Article numbers for Staedtler’s rotary (i.e. hand crank) sharpener start with 501 (e.g. the Mars 501 20 rotary sharpener) so 501 180 is the perfect5 article number for this sharpener, 501 for a rotary sharpener and 180 for Wopex. The 501 180 was designed by Helmut Hufnagl and is made in Taiwan.

Left to right: Deli 0635, Staedtler 501 180, Deli 0620

The Video

Here’s a video where I compare the 501 180 to two other rotary sharpeners.

Clipping the pencils’ points off at about 7:30 really hurt and felt rather wasteful, but wasting so much good pencil when the auto stop of the other two sharpeners didn’t work was of course even more wasteful (…even though it didn’t hurt so much, maybe because the machine did the crippling of the pencils).

Left to right: Deli 0635, Staedtler 501 180, Deli 0620

Tip: Open the video in YouTube, you can then play it at higher speeds, e.g. 1.5x.

Here’s a little table comparing the different points created by the three different sharpeners.

Sharpener:Deli 0635Staedtler 501 180Deli 0620

..and here are the different points made by the different sharpeners.

Left to right: point sharpened by Deli 0635, Staedtler 501 180, Deli 0620

The Auto Stop

There is just so much less material wasted when the auto stop works. If you don’t have the 501 180 and your sharpener’s auto stop doesn’t work, have a look at the end of the video where I show a way of dealing with this problem. I am mentioning this simple trick here because my simplest videos seem most appreciated (e.g. how to refill a mechanical pencil), while my complex videos (e.g. the DelGuard pen force test) remain rather unloved.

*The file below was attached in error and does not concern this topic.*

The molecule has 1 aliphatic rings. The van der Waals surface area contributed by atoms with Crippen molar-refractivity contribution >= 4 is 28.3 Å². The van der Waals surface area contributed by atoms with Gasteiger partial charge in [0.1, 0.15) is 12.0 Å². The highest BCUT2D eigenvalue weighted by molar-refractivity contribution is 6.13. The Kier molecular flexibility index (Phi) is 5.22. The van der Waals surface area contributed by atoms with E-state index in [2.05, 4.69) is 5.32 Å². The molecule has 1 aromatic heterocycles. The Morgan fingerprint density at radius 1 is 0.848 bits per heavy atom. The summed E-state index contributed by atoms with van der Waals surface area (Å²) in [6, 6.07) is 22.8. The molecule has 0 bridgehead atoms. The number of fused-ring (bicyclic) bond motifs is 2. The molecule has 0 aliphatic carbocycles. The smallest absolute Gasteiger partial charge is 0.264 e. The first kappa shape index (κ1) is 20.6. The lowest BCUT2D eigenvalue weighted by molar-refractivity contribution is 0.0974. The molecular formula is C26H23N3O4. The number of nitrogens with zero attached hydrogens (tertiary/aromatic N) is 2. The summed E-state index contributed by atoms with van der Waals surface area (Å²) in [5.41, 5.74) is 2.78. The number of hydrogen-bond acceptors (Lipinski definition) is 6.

Left to right: point sharpened by Deli 0635, Staedtler 501 180, Deli 0620


I have added the Wopex Mars 501 180 to the list of sharpeners, sorted by angle.

Many thanks to Benedikt Schindler for his help in getting the 501 180 to me in the UK.

  1. …because I switched to using a protractor when measuring angles I want to stick with this method so that all pencil points are measured the same way. []
  2. …with Johnny being the most determined defender in the Erasable group on Facebook. Thank you for that. []
  3. As expressed previously, for various reasons I am not keen on the expression ‘toothy paper’, but since this is a direct quote it will be one of the few occasions you can find this word in this blog []
  4. Yes, I learned that expression when I watched the English version of Star Trek Voyager. []
  5. I try to avoid using the word perfect, but in this case it is justified, I think. []